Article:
And he got hit  in the leg there, took his leg off and, uh, and he eventually died.  But they, uh, but when we were finally, uh, uh, uh, released, there was over 450 people in that camp.

I:          How many were there when you entered?

S:         Seven guys before us from the Marine Corps. and then us six guys.  That was it.  Then they just started coming in.

I:          How did they treat you?  Meals, and where did you sleep?  And these things?  Tell me.


S:         Well, we slept in these hooches that, uh

I:          How many?
S:         Uh, about five, six in each one.
I:          How big was it?

S:         Oh, you take that corner over there, I guess, and sort of square it off.  That’s about the size.

I:          Um hm.  So it wasn’t too bad.

S:         No, it wasn’t that bad.

I:          Because the prison camp around the Yalu River, about 15 people slept like a sardine


because there is no space

S:         Yep.

I:          to put their backs.

S:         Yeah.

I:          And there was no heating at all, and it’s so damn cold, people die of

S:         Of course.

I:          being frozen.

S:         Yeah.  But, uh, it, it, when we were first there, that’s the way it was.  But as I said when we were finally [repatriated] there was 430 there.  So

I:          Were there any fleas?

S:         Aye?

I:          Flea, flea.

S:         Oh, flea.  Well, everybody, everybody had, uh,


every, everybody had dysentery.  Uh, there was all kinds of, I don’t know if they were fleas. I didn’t really, uh, ask if they were bugs.  All kinds of bugs.

I:          According to this, the fleas all over the, the daily work they have to kill this flea with their fingernails.  So how many meals a day?
S:         I think we got two.

I:          Two?

S:         Yeah.

I:          What kind, rice or

S:         Rice, yeah, definitely rice, uh.  They called it Mondol.  It was like a ball.

And, uh, this soupy stuff, uh, which I say was grass, and I think it was.  But, uh, very, I think, I think maybe there was one time that they, uh, it was some kind of a holiday that they got a piece of pork and a

I:          Yeah, pork, right?

S:         Yeah.

I:          Were there any, uh, activities, like sports or playing music or

S:         No.  Not, not


I:          Nothing?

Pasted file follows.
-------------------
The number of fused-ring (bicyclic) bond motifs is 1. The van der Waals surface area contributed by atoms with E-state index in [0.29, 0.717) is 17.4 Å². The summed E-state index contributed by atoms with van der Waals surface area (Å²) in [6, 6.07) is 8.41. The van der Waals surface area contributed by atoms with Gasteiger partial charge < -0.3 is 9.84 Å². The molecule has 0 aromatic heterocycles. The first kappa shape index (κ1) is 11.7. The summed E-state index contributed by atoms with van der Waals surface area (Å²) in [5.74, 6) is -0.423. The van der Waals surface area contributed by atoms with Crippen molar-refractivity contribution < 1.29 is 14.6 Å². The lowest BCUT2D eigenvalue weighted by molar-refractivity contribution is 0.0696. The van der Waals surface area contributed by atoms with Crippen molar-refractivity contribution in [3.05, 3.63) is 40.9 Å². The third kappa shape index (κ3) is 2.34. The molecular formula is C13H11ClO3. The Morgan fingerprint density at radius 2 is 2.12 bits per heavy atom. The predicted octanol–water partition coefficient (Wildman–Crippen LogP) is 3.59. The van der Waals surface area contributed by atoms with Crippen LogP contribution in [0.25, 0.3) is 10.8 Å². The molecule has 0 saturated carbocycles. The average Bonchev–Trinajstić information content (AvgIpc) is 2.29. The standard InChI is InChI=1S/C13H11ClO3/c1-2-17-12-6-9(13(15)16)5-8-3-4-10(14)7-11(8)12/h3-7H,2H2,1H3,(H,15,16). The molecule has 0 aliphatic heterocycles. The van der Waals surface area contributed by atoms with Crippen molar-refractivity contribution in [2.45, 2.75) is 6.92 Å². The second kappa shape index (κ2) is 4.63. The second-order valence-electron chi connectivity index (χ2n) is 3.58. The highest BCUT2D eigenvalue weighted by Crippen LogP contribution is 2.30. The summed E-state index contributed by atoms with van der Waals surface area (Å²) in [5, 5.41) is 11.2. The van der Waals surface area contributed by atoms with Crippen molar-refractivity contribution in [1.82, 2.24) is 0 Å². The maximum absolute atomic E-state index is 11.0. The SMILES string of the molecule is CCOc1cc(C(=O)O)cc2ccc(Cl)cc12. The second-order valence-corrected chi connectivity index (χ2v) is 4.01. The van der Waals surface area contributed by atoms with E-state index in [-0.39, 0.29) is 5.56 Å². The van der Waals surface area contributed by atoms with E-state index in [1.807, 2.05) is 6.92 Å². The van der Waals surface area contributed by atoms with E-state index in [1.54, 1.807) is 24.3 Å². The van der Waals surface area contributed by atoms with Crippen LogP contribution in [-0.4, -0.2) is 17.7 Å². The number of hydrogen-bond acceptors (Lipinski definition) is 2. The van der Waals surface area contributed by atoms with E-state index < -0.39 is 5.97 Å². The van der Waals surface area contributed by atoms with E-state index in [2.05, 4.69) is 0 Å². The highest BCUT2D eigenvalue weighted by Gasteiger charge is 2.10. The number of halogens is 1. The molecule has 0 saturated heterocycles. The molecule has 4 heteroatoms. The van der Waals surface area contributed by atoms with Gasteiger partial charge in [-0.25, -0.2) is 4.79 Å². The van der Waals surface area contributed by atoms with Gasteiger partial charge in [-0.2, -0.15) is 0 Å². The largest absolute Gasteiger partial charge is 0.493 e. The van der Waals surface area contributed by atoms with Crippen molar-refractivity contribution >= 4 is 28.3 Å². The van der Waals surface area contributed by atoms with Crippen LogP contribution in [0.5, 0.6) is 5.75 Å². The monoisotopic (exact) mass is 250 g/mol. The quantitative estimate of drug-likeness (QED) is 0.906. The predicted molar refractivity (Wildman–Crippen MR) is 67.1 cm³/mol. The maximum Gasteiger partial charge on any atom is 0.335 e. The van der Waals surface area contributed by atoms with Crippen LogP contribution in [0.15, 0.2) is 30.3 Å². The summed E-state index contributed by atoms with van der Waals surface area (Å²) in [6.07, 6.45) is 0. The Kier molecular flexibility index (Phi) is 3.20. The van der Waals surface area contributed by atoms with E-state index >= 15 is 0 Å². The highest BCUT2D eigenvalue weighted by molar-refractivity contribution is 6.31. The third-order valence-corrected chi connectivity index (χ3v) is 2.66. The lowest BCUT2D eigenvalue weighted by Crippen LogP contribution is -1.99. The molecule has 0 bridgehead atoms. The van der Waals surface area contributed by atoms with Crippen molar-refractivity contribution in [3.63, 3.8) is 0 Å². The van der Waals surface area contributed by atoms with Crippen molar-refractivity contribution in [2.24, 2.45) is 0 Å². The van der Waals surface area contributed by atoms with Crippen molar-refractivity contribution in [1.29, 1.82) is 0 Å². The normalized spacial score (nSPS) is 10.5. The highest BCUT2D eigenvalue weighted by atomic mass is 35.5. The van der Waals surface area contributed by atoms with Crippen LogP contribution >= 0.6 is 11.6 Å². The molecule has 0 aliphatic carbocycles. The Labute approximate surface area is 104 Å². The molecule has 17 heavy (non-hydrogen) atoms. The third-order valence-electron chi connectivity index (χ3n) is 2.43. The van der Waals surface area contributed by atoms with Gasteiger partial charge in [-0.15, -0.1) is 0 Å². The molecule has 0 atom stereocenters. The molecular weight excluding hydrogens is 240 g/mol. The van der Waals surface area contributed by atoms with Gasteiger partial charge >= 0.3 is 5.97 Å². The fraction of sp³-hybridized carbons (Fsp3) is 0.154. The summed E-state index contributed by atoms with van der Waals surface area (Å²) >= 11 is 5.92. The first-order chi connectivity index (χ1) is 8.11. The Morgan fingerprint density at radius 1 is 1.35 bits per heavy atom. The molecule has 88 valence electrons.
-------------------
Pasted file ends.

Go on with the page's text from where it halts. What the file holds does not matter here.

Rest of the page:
S:         No, no.  They, uh, twice I can remember they took us down to the river to swim.  Now the water was pure white.  I don’t know if that’s from the goldmines or what, I don’t know.  But, uh, I, I remember because, uh, the one, the one, uh, you know, we had  names for all the guards, uh, and uh, this one guy who used to take us down there, everybody called him Glorious.

I:          Glorious.

S:         Glorious cause he said everything was glorious. That’s what he always thought.


I:          And uh, the day he took us down to the river, guys went in the river and, uh, they  wanted, they wanted us out, out of the river to go back to the camp, and he couldn’t remember what to say so he said land, land.  [INAUDIBLE] land,  you know.  And, uh, everybody laughed at him and, uh.  But one tough time we had there was a, a, a, uh, uh, signal post or a


light post.  I don’t really what it was, uh. China, uh, one of the Chinese soldiers said, uh, there was a problem with it.  He grabbed up, he’d gone up there to see if he could fix it, and I think he grabbed the wrong wire.  He got electrocuted.

I:          Ee.

S:         And the guys were all in the camp, they all started clapping.  Boy I tell you.  That really caused a

I:          They had electricity there?

S:         Aye:

I:          They had electricity?

S:         Yeah, yeah.  He got, I don’t, I don’t know what he touched.  But, uh, he got electrocuted.  And, and uh, he, uh, like everybody started clapping and, uh, they started


looking, uh, you know, they were not too happy with that.  They, we, we didn’t eat  that night.  They, they were funny that way, uh, funny.

I:          Was there any, um, brainwash class?  Class?  Teaching?

S:         Oh, oh, oh yeah.

I:          Brainwash.